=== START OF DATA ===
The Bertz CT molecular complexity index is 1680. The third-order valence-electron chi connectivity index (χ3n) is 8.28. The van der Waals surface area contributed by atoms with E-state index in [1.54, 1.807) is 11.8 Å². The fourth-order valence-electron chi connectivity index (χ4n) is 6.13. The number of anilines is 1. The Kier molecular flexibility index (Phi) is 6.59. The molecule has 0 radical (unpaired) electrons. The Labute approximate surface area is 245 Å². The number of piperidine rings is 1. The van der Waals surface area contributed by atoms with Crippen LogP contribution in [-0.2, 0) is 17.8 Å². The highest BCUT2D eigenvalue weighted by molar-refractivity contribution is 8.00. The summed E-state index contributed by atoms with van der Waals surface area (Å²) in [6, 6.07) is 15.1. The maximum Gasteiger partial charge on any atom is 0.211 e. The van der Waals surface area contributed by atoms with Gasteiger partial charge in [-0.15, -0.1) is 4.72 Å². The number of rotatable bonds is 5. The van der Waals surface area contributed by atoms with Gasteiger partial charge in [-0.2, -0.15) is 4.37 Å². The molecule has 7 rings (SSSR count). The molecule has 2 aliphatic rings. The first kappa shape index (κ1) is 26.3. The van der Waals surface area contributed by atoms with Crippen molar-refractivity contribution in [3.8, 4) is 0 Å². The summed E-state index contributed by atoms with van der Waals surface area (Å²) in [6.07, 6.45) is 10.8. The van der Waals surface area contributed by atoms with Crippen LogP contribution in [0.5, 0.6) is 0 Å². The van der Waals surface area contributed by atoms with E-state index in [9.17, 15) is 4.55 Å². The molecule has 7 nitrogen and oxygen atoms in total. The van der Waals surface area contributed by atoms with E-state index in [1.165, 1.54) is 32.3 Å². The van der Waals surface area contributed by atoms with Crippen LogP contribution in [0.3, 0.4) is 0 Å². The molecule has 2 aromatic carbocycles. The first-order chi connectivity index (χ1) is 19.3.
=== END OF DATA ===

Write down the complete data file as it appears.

The Bertz CT molecular complexity index is 1680. The third-order valence-electron chi connectivity index (χ3n) is 8.28. The van der Waals surface area contributed by atoms with E-state index in [1.54, 1.807) is 11.8 Å². The fourth-order valence-electron chi connectivity index (χ4n) is 6.13. The number of anilines is 1. The Kier molecular flexibility index (Phi) is 6.59. The molecule has 0 radical (unpaired) electrons. The Labute approximate surface area is 245 Å². The number of piperidine rings is 1. The van der Waals surface area contributed by atoms with Crippen LogP contribution in [-0.2, 0) is 17.8 Å². The highest BCUT2D eigenvalue weighted by molar-refractivity contribution is 8.00. The summed E-state index contributed by atoms with van der Waals surface area (Å²) in [6, 6.07) is 15.1. The maximum Gasteiger partial charge on any atom is 0.211 e. The van der Waals surface area contributed by atoms with Gasteiger partial charge in [-0.15, -0.1) is 4.72 Å². The number of rotatable bonds is 5. The van der Waals surface area contributed by atoms with Gasteiger partial charge in [-0.2, -0.15) is 4.37 Å². The molecule has 7 rings (SSSR count). The molecule has 2 aliphatic rings. The first kappa shape index (κ1) is 26.3. The van der Waals surface area contributed by atoms with Crippen molar-refractivity contribution in [3.8, 4) is 0 Å². The summed E-state index contributed by atoms with van der Waals surface area (Å²) in [6.07, 6.45) is 10.8. The van der Waals surface area contributed by atoms with Crippen LogP contribution in [0.5, 0.6) is 0 Å². The van der Waals surface area contributed by atoms with E-state index in [9.17, 15) is 4.55 Å². The molecule has 7 nitrogen and oxygen atoms in total. The van der Waals surface area contributed by atoms with E-state index in [1.165, 1.54) is 32.3 Å². The van der Waals surface area contributed by atoms with Crippen LogP contribution in [0.3, 0.4) is 0 Å². The molecule has 2 aromatic carbocycles. The first-order chi connectivity index (χ1) is 19.3.